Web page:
After the announcement in October last year that the Premier Inn had won the bid, we discovered there was a £100 million pound partner-ship deal between the EDDC’s estate agents, Jones Lang LaSalle, and the bid winners Whitbreads, a blatent commercial conflict of interest which the EDDC has refused to even acknowledge or address. More than 80 of us submitted objections to the proposed application, only to see them ignored and the amendments not worth the paper they were written on. We got the EDDC to finally admit the monies from the sale would not be ring-fenced for the benefit of the community of Exmouth, nor see a promised replacement for the loss of our community facilites. Even the section 106 community contribution of £186,000, is a mere 75% of the promised £250,000 and represents yet another loss to the local taxpayer of £64,000.


We made formal complaints to the EDDC which were rejected without adequate explanation or a promise to improve their processes. We had Freedom of Information requests unlawfully refused, which led the Information Commissioners Office to start monitoring the EDDC procedures. We managed to obtain an investigation into the sale by the Local Government Ombudsman, which results are due within the next two weeks. And last, but by no means least, we have seen the launch of a police investigation into the planning processes at the EDDC after the forced resignation of Conservative Councillor for Feniton, Graham Brown, amid allegations that EDDC planning permission can be bought “for a price” at a measly £20,000 a pop.



None of this would have been possible without all of your hard work, support and encouragement over the past year and for your tenacity and determination to continue with the campaign in the face of impossible and unfairly stacked odds. Without you, the EDDC would not have been placed under ever-increasing scrutiny from higher authorities or seen it’s wrong-doers brought to book.



We can never really thank or repay you enough for the boundless energy and time you have given to this campaign and since everything we have worked towards rests on the outcome of the DMC meeting, we need your support this one last time.



Please help us to make this one last stand in the fight to save The Elizabeth Hall and to go out with a flourish and give it the impetus to deliver a potentially knockout punch.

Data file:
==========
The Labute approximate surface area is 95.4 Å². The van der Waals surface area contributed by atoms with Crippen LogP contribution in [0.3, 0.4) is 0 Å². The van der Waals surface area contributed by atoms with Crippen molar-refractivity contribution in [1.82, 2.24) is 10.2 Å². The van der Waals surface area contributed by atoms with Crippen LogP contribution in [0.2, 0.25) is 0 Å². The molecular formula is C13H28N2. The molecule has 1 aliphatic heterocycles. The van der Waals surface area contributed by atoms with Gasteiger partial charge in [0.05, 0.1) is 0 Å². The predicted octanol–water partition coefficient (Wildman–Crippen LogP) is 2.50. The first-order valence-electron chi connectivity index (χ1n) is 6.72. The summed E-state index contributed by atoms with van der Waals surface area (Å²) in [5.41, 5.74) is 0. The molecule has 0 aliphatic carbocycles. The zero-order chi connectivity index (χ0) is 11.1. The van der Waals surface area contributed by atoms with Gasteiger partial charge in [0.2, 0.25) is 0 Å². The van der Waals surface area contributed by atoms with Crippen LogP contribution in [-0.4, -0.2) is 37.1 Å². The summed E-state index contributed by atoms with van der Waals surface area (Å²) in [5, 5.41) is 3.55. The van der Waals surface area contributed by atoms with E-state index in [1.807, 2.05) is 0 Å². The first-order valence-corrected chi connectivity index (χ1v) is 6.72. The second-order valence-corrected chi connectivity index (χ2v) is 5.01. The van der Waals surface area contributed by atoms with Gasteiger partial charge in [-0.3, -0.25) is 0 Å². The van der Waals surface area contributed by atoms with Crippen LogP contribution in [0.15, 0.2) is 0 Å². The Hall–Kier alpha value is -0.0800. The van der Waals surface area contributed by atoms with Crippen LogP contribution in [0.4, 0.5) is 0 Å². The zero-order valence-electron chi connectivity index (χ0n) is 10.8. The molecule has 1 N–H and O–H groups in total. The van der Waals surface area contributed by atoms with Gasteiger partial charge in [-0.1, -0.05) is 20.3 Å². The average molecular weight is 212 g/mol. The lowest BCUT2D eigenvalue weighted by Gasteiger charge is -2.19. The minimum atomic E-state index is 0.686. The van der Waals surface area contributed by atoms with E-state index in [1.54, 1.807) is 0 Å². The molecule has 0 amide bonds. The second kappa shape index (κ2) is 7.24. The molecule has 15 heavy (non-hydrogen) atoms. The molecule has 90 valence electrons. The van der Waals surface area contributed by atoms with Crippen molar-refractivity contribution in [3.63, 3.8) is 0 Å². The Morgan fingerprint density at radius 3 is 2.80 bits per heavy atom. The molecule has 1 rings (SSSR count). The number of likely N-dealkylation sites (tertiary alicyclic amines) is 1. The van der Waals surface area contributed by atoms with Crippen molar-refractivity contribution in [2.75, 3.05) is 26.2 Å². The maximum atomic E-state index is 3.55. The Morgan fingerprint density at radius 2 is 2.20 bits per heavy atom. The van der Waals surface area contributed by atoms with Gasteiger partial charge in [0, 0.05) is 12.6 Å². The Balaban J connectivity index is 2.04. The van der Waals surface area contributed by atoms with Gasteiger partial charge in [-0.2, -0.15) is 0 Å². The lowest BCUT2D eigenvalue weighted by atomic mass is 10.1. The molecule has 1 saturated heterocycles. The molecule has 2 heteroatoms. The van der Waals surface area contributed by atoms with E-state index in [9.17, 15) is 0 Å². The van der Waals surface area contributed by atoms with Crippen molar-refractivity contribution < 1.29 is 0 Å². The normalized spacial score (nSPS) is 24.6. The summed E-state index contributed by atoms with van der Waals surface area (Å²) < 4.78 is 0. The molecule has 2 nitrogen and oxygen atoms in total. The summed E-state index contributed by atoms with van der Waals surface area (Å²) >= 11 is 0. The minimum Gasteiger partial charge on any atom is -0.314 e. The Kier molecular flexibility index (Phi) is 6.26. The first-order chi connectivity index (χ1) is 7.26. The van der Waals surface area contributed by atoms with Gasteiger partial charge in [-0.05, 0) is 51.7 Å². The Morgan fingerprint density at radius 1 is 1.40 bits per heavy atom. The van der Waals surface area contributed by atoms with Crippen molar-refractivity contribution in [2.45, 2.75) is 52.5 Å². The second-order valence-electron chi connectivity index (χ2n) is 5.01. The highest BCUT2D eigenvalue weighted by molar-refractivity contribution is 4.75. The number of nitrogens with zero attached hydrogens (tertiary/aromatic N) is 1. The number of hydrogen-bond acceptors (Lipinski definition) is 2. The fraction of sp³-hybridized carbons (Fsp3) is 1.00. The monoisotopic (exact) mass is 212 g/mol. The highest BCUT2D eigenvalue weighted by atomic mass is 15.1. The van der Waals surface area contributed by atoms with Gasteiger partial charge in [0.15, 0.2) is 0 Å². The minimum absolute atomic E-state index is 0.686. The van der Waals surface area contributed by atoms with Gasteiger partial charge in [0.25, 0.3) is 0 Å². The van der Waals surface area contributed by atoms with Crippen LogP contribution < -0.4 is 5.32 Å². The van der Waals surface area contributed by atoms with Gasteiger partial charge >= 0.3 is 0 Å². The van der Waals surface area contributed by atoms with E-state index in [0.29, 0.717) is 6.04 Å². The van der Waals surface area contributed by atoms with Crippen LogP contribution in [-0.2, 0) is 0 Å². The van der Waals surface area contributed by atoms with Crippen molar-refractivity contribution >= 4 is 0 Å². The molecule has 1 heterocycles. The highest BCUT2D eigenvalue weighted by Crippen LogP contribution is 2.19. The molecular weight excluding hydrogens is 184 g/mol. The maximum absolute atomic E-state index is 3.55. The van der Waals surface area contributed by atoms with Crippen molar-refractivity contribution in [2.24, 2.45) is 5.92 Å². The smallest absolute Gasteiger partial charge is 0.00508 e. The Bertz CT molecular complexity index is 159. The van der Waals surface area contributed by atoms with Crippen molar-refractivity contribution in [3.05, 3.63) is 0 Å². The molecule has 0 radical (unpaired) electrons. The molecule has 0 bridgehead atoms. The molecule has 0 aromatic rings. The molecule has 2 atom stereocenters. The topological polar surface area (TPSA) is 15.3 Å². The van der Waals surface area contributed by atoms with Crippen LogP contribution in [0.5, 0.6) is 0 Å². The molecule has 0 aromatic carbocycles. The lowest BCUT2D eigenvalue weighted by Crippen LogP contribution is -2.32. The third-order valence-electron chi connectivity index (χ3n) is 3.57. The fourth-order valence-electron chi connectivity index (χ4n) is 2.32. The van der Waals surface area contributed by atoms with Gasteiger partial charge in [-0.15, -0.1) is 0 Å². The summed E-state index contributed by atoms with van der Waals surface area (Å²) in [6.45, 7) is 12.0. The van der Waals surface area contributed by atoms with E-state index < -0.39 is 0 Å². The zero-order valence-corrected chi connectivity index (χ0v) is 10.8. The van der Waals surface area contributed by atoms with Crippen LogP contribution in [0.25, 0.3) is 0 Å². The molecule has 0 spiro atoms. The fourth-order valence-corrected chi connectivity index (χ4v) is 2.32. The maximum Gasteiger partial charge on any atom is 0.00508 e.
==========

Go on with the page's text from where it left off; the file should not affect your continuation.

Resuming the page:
If you are happy to deliver one of the objections, or if you need help travelling up to the meeting to deliver your own, please let us know as soon as possible by RSVP at this address or by giving myself or Jilly a ring on 01395 276583 or 01395 227747.



We look forward to hearing from you,



Warmest regards,
Nicky King – FoEH Supporters Co-ordinator.



Tourism in East Devon – or should that be Southern Australia?

31 May

Marker referred below to tourism in East Devon with regard to the Longboat Cafe planning application.  For EDDC’s policy on tourism look no  further than the Out and About section of the East Devon website.  The page was last updated in July 2011.

The description of East Devon’s tourism offer includes 19 words for Sidmouth, 16 words for Exmouth,27 words for Budleigh Salterton, 65 words for Honiton, 33 words for Ottery St Mary and 0 for Axminster and Seaton – unless you count the 2 words “Axe Valley” in which case they have one each plus 74 words on the Areas of Outstanding Natural Beauty.   The page was last revised July 2 2011.

When you click on the link for “Tourism” on the above web page you are taken to what should have been the long-defunct website of South West Tourism in the UK but is now actually a site mostly about Southern Australia and includes tips about buying a caravan!

Now that Tim Borrett, the latest EDDC spin doctor, is leaving after less than a year in post,  (see below) perhaps we could get someone who might be interested in tourism.

The Honest Truth

30 May

SIN has been told that Tim Borrett, who was only appointed as a spin doctor at EDDC a year or so ago, is leaving and his job is being readvertised.

Mr. Borrett is best known for his involvement in the Honest Truth Partnership ( I kid you not ), an award-winning and laudable scheme to improve the behaviour of young drivers. No wonder he is leaving – it can’t be easy reconciling working for the Honest Truth Partnership and EDDC.